“I yelled, ’Danny! Somebody’s in our bedroom!” she said.

She bounded up the steps, followed by her husband and the so-called utility worker. When the couple reached the main floor, they found two other men inside, one holding a pillowcase from their bedroom.

Dan Donovan began trying to chase the three men from their house, and that’s when he grabbed his grandfather’s shillelagh — an antique Irish walking stick propped in the corner of the couple’s dining room.

“I was trying to find some type of persuasive weapon,” he said. “So I picked up the Irish shillelagh and that turned out to be the equalizer because I managed to chase them out of the house.”

Donovan struck the man with the pillowcase in the back of the head with the stick. The man held onto the pillowcase as he followed his two cohorts outside, but Donovan, who was barefoot, followed, using the shillelagh to deliver blows to the windshield and rear window of the men’s SUV before they fled.

“Hopefully they got nothing more than a headache and hopefully they pursue another occupation,” he said.

TME – Safe to assume he spoke softly.

Swamp romp

HOUMA, La. (AP) — Things turned soggy for a suspect in Louisiana when a chase ended with law enforcement officers jumping into a bayou to save the man as he tried to swim away from arrest.

Narcotics agents were patrolling a Terrebonne Parish neighborhood at around 10:35 p.m. on Nov. 11 when they saw a driver commit a traffic violation, the sheriff’s office said.

The agents tried to pull the driver over, but he sped away, officials said. Deputies chased the motorist into another neighborhood, where the driver got out of the car, and ran toward Bayou Little Caillou and hopped into the water, investigators said.

The suspect, identified as Keith Myers Jr., 25, “encountered difficulty” and called for the deputies to save him. An agent and a deputy jumped into the water and pulled Myers to safety, the sheriff’s office said.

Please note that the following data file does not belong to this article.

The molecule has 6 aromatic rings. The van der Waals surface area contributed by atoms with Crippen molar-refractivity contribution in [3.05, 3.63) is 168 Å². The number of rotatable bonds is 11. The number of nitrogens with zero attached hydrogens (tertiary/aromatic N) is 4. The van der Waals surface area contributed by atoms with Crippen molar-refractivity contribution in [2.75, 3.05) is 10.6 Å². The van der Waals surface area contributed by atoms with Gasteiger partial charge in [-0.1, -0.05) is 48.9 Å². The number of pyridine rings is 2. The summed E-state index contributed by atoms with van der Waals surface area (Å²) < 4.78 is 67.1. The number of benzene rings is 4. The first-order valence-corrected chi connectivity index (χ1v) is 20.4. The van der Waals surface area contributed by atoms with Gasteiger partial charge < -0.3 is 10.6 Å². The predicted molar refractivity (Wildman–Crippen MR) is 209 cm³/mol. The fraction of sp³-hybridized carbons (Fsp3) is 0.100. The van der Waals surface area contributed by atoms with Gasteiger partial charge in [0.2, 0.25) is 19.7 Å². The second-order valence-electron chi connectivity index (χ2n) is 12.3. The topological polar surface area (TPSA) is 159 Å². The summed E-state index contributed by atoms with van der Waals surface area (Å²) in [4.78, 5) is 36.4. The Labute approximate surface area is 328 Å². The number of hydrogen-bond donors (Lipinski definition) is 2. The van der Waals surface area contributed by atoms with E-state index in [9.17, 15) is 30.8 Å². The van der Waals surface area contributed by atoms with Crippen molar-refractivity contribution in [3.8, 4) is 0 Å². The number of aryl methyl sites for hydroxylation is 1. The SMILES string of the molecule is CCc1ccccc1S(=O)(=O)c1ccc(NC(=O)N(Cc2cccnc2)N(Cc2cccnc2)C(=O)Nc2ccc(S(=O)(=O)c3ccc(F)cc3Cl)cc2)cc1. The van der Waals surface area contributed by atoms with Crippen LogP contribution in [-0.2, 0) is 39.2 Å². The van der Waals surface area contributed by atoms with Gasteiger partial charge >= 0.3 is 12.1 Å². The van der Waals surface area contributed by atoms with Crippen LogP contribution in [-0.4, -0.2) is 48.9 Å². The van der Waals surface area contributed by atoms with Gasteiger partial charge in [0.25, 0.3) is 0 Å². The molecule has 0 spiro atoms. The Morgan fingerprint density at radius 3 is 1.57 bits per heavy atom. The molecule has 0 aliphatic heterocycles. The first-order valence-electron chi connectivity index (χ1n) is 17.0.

Myers was booked into the Terrebonne Parish jail on charges of flight from an officer, resisting an officer, possession of drug paraphernalia, reckless operation of a vehicle, improper turning and improper lighting.

He was later released on bond, the agency said. It was not immediately clear whether he had an attorney who could comment for him.

TME – That’s a bad job bayou, buddy.

Not just a tip

CLEVELAND (AP) — A customer left a $3,000 tip for a single beer as a restaurant voluntarily closed because of the COVID-19 pandemic.

The man walked in Sunday, ordered the beer and asked for the check, which came to $7.02, Nighttown owner Brendan Ring wrote on Facebook.

Ring said the man wished him well and told him to share the tip with the four employees who were working brunch service.

As the man walked out, Ring wrote, he looked down at the tip and “realized he left a whopping $3,000.”

“I ran after him and he said no mistake we will see you when you reopen!”

Ring said he would not post the customer’s name because he thinks the man wouldn’t want that.

The owner said he and his serving staff were “humbly grateful for this incredibly kind and grand gesture.”

TME – No snark – this is just wonderful.

Last modified on Wednesday, 25 November 2020 07:57

Advertisements

The Maine Edge. All rights reserved. Privacy policy. Terms & Conditions.

Website CMS and Development by Links Online Marketing, LLC, Bangor Maine